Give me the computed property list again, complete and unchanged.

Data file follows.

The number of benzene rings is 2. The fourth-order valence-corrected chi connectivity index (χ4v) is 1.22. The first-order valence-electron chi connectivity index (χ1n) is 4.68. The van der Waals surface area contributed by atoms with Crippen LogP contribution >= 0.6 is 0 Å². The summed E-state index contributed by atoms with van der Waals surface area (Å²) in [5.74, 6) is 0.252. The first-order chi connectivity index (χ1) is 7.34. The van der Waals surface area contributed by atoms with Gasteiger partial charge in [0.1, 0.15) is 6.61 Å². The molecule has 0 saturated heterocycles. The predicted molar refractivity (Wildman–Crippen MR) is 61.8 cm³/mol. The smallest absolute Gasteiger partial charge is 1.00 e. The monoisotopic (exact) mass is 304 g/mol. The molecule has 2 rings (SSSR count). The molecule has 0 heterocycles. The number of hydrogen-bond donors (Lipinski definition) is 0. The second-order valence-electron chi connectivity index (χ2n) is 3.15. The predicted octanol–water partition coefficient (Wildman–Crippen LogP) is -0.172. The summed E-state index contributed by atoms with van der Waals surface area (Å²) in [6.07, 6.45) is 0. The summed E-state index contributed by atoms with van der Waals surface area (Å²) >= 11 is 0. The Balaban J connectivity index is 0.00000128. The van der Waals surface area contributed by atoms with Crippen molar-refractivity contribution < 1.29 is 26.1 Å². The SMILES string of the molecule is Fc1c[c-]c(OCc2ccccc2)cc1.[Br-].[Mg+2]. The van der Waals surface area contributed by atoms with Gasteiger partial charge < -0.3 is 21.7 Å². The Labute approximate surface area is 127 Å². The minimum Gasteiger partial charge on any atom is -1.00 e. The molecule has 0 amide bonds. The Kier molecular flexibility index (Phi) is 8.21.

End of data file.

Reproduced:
The number of benzene rings is 2. The fourth-order valence-corrected chi connectivity index (χ4v) is 1.22. The first-order valence-electron chi connectivity index (χ1n) is 4.68. The van der Waals surface area contributed by atoms with Crippen LogP contribution >= 0.6 is 0 Å². The summed E-state index contributed by atoms with van der Waals surface area (Å²) in [5.74, 6) is 0.252. The first-order chi connectivity index (χ1) is 7.34. The van der Waals surface area contributed by atoms with Gasteiger partial charge in [0.1, 0.15) is 6.61 Å². The molecule has 0 saturated heterocycles. The predicted molar refractivity (Wildman–Crippen MR) is 61.8 cm³/mol. The smallest absolute Gasteiger partial charge is 1.00 e. The monoisotopic (exact) mass is 304 g/mol. The molecule has 2 rings (SSSR count). The molecule has 0 heterocycles. The number of hydrogen-bond donors (Lipinski definition) is 0. The second-order valence-electron chi connectivity index (χ2n) is 3.15. The predicted octanol–water partition coefficient (Wildman–Crippen LogP) is -0.172. The summed E-state index contributed by atoms with van der Waals surface area (Å²) in [6.07, 6.45) is 0. The summed E-state index contributed by atoms with van der Waals surface area (Å²) >= 11 is 0. The Balaban J connectivity index is 0.00000128. The van der Waals surface area contributed by atoms with Crippen molar-refractivity contribution < 1.29 is 26.1 Å². The SMILES string of the molecule is Fc1c[c-]c(OCc2ccccc2)cc1.[Br-].[Mg+2]. The van der Waals surface area contributed by atoms with Gasteiger partial charge < -0.3 is 21.7 Å². The Labute approximate surface area is 127 Å². The minimum Gasteiger partial charge on any atom is -1.00 e. The molecule has 0 amide bonds. The Kier molecular flexibility index (Phi) is 8.21.